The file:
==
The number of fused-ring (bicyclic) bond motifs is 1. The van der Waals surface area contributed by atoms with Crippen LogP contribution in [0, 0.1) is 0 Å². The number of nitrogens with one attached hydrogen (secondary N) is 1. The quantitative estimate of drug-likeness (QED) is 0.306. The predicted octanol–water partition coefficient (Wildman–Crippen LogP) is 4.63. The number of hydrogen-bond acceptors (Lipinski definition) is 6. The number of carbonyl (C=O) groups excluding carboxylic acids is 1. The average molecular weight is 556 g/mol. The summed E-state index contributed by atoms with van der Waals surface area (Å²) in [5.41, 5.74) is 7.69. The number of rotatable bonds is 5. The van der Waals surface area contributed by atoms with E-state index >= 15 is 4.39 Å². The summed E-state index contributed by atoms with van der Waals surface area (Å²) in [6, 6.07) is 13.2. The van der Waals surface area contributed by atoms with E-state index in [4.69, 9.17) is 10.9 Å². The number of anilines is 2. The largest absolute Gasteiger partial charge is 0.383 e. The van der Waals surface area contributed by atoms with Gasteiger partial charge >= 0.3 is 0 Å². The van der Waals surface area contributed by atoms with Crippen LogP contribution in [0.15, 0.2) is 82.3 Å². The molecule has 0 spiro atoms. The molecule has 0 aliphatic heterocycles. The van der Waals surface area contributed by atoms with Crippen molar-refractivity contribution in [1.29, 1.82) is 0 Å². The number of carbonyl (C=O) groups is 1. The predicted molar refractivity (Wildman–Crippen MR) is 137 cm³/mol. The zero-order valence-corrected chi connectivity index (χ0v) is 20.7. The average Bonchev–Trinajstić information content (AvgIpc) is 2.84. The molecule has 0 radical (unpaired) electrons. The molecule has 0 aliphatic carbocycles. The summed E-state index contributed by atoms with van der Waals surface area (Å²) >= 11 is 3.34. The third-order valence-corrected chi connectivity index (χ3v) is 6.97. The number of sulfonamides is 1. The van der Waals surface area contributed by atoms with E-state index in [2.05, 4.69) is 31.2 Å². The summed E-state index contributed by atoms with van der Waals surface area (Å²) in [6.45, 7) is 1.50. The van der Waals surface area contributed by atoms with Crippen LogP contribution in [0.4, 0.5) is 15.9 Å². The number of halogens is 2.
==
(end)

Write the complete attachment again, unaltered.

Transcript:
The number of fused-ring (bicyclic) bond motifs is 1. The van der Waals surface area contributed by atoms with Crippen LogP contribution in [0, 0.1) is 0 Å². The number of nitrogens with one attached hydrogen (secondary N) is 1. The quantitative estimate of drug-likeness (QED) is 0.306. The predicted octanol–water partition coefficient (Wildman–Crippen LogP) is 4.63. The number of hydrogen-bond acceptors (Lipinski definition) is 6. The number of carbonyl (C=O) groups excluding carboxylic acids is 1. The average molecular weight is 556 g/mol. The summed E-state index contributed by atoms with van der Waals surface area (Å²) in [5.41, 5.74) is 7.69. The number of rotatable bonds is 5. The van der Waals surface area contributed by atoms with E-state index >= 15 is 4.39 Å². The summed E-state index contributed by atoms with van der Waals surface area (Å²) in [6, 6.07) is 13.2. The van der Waals surface area contributed by atoms with E-state index in [4.69, 9.17) is 10.9 Å². The number of anilines is 2. The largest absolute Gasteiger partial charge is 0.383 e. The van der Waals surface area contributed by atoms with Gasteiger partial charge >= 0.3 is 0 Å². The van der Waals surface area contributed by atoms with Crippen LogP contribution in [0.15, 0.2) is 82.3 Å². The molecule has 0 spiro atoms. The molecule has 0 aliphatic heterocycles. The van der Waals surface area contributed by atoms with Crippen molar-refractivity contribution in [1.29, 1.82) is 0 Å². The number of carbonyl (C=O) groups is 1. The predicted molar refractivity (Wildman–Crippen MR) is 137 cm³/mol. The zero-order valence-corrected chi connectivity index (χ0v) is 20.7. The average Bonchev–Trinajstić information content (AvgIpc) is 2.84. The molecule has 0 radical (unpaired) electrons. The molecule has 0 aliphatic carbocycles. The summed E-state index contributed by atoms with van der Waals surface area (Å²) >= 11 is 3.34. The third-order valence-corrected chi connectivity index (χ3v) is 6.97. The number of sulfonamides is 1. The van der Waals surface area contributed by atoms with E-state index in [2.05, 4.69) is 31.2 Å². The summed E-state index contributed by atoms with van der Waals surface area (Å²) in [6.45, 7) is 1.50. The van der Waals surface area contributed by atoms with Crippen LogP contribution in [0.4, 0.5) is 15.9 Å². The number of halogens is 2.